A Los Angeles federal judge ruled last week against county attorneys who argued the deputies' names should remain under seal because releasing them would make their personal information including their addresses accessible online, and possibly make them targets of hackers.
Along with the county and its sheriff's and fire departments, the updated suit adds deputies Joey Cruz, Rafael Mejia, Michael Russell and Raul Versales as defendants.
Los Angeles County Sheriff Alex Villanueva late Wednesday tweeted a brief response to the release of information from Vanessa Bryant: "We will refrain from trying this case in the media and will wait for the appropriate venue. Our hearts go out to all the families affected by this tragedy."
Kobe Bryant, his 13-year-old daughter Gianna Bryant, and seven others died Jan. 26, 2020, when the Sikorsky S-76B they were in crashed onto a hillside in Calabasas.
The National Transportation Safety Board investigation into the crash found that the pilot, Ara Zobayan, became disoriented while flying in thick fog. Zobayan also did not follow training and violated visual flight rules, the investigation found.
RELATED: Calabasas residents recall Kobe Bryant helicopter crash 1 year later
According to the complaint, Mejia obtained "multiple photographs of the Bryants' remains'' from fire department personnel taken at the scene of the crash, "and stored them on his personal cell phone."
He then "walked 100 feet from his position at the makeshift command post to chat with a female deputy who was controlling traffic in and out of the Las Virgenes Water District,'' the suit, filed in Los Angeles federal court, alleges.
"Mejia told the deputy that he had photos of the accident scene and, for no reason other than morbid gossip, proceeded to send the photos of the Bryants' remains to her personal cell phone,'' according to the lawsuit.
Mejia then allegedly transmitted the photos to Cruz, a trainee deputy at the time. After obtaining the photos, Cruz shared them with "multiple individuals without any legitimate governmental purpose, including several members of the public,'' the lawsuit alleges.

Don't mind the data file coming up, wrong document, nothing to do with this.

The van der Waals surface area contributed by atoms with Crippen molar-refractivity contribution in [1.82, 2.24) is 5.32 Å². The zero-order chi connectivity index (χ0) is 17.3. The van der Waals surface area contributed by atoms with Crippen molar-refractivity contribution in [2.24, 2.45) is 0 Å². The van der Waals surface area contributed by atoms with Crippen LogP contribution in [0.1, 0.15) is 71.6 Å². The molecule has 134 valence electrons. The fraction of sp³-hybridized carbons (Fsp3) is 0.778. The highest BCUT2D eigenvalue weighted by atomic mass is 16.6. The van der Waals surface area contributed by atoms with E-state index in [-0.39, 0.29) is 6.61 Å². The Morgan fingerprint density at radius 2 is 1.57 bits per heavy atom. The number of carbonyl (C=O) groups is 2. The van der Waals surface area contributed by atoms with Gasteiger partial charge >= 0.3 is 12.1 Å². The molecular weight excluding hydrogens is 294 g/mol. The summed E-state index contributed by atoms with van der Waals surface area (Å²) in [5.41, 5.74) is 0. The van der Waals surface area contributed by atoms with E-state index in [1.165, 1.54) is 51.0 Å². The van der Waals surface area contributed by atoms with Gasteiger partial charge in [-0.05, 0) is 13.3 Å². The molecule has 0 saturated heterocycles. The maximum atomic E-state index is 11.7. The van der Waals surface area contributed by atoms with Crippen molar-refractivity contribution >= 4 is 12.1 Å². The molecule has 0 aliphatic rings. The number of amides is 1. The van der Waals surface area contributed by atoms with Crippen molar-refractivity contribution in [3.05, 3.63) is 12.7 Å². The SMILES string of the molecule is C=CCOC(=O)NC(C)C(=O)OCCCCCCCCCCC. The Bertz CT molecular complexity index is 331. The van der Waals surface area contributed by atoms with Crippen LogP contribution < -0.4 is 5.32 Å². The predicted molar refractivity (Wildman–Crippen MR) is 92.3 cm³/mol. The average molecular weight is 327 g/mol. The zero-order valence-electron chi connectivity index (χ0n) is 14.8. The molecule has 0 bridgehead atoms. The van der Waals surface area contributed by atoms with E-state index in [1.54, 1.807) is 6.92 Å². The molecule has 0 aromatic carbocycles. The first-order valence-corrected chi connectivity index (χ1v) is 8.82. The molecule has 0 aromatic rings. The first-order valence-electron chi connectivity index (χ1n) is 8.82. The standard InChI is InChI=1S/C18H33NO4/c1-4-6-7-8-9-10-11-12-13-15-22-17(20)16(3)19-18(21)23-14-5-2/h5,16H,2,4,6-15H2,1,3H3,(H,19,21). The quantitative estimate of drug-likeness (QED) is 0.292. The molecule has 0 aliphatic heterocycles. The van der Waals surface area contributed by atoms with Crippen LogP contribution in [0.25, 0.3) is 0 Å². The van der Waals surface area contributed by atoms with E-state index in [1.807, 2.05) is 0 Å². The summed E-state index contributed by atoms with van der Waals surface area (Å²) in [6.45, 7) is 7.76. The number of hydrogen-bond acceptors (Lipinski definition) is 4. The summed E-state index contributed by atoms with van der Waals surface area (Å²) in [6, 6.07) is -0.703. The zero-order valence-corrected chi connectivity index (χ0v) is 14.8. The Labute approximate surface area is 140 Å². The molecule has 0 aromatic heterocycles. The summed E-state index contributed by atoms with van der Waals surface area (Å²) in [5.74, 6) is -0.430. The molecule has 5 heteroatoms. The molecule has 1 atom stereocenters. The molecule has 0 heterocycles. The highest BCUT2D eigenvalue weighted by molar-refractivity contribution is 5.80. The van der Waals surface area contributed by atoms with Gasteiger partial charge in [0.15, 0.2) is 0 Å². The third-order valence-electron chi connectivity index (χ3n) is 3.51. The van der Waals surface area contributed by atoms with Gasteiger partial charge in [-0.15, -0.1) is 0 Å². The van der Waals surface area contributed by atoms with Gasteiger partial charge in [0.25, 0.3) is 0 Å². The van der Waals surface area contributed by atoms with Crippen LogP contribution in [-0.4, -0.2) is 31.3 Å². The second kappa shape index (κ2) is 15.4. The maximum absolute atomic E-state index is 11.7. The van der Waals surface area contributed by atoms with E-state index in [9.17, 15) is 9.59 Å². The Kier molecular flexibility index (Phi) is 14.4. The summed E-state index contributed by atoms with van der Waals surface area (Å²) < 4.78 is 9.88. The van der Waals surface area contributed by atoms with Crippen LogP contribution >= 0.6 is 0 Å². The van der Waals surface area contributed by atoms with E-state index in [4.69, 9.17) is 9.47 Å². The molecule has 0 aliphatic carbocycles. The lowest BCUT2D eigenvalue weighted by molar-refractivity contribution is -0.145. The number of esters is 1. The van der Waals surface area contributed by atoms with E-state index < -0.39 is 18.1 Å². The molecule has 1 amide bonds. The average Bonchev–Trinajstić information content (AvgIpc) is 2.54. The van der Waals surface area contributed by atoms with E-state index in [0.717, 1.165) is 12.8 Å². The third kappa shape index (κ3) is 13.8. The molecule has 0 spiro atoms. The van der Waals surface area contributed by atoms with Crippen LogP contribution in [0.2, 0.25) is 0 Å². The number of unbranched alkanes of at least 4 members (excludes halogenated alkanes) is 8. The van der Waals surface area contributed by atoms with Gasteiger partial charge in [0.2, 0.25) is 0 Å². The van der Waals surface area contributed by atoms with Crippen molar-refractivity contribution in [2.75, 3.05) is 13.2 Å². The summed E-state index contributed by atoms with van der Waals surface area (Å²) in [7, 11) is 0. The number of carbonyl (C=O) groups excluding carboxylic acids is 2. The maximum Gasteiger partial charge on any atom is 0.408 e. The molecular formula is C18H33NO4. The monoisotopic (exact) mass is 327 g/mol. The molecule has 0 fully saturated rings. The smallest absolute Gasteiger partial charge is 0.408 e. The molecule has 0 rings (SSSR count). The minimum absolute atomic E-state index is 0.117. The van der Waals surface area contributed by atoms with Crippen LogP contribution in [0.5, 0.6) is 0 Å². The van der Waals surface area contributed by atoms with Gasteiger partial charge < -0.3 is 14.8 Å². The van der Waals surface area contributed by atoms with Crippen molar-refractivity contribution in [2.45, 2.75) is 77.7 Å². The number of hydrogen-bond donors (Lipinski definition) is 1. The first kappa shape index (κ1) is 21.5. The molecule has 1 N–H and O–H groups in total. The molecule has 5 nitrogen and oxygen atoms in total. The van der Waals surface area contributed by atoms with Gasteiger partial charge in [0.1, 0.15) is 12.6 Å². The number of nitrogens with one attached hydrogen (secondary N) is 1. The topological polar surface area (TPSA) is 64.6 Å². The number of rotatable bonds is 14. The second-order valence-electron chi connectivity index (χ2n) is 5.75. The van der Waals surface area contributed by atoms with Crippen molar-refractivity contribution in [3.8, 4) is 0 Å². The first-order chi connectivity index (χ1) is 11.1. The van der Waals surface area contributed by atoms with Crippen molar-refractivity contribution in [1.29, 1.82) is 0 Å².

According to the suit, while at the Lost Hills Sheriff's station on the evening of the crash, Cruz told fellow deputy Russell that he had photos of the Calabasas accident scene.
Russell asked to see the photos, and Cruz texted photos of the Bryants' remains to Russell's personal cellphone, according to the suit.
The suit also alleges that two days later, while at his mother's house in West Covina, Cruz showed photos of the remains to his niece. Before doing so, Cruz allegedly made a crude remark about the state of the bodies.
The same day, while at the Baja California Bar and Grill in Norwalk, Cruz allegedly "boasted that he had worked at the scene of the accident where Kobe Bryant had died. Cruz then showed photos of the Bryants' remains to a fellow bar patron and the restaurant's bartender, and he is seen on the bar's security camera zooming in and out of the images while displaying them to the bartender," according to the suit.
"One of the photos showed the body of a girl, and Cruz remarked that another showed the remains of Kobe Bryant," the suit states. "Shortly after seeing the photos, the bartender loudly boasted to restaurant employees and patrons that he had just seen a photo of Kobe Bryant's body and described the image in graphic detail.''
Versales, who had also allegedly obtained the photos, sent the images to a detective at LASD, the suit states. As an indication of how casually the photos were shared within the department, "the detective could not even identify the name of the deputy who sent him the photos," the suit contends.
After learning that a complaint had been filed with the LASD regarding improper sharing of photos of the victims' remains, Mejia, Cruz, Versales and Russell "negligently and/or willfully destroyed evidence" by deleting the photos from their cell phones, according to the complaint.
By doing so, Mejia "severely undermined the ability to verify any of his claims regarding his handling and dissemination of the photos," according to the lawsuit.
The lawsuit alleges Sheriff Alex Villanueva personally assured Vanessa Bryant that deputies were securing the crash site to ensure her privacy.
In reality, however, no fewer than eight sheriff's deputies were at the scene snapping cellphone photos of the dead children, parents and coaches," the lawsuit states. "As the department would later admit, there was no investigative purpose for deputies to take pictures at the crash site. Rather, the deputies took photos for their own personal purposes.''
"We're not going to try this in the media. We'll wait till the final judgment, the case is settled and we're going to release the entire investigative file," Villanueva said in a Skype interview with Eyewitness News. "We're going to post it online so that everybody can see everything we did and all the steps we took to ensure privacy."
Bryant is seeking damages for negligence and invasion of privacy.
City News Service contributed to this report.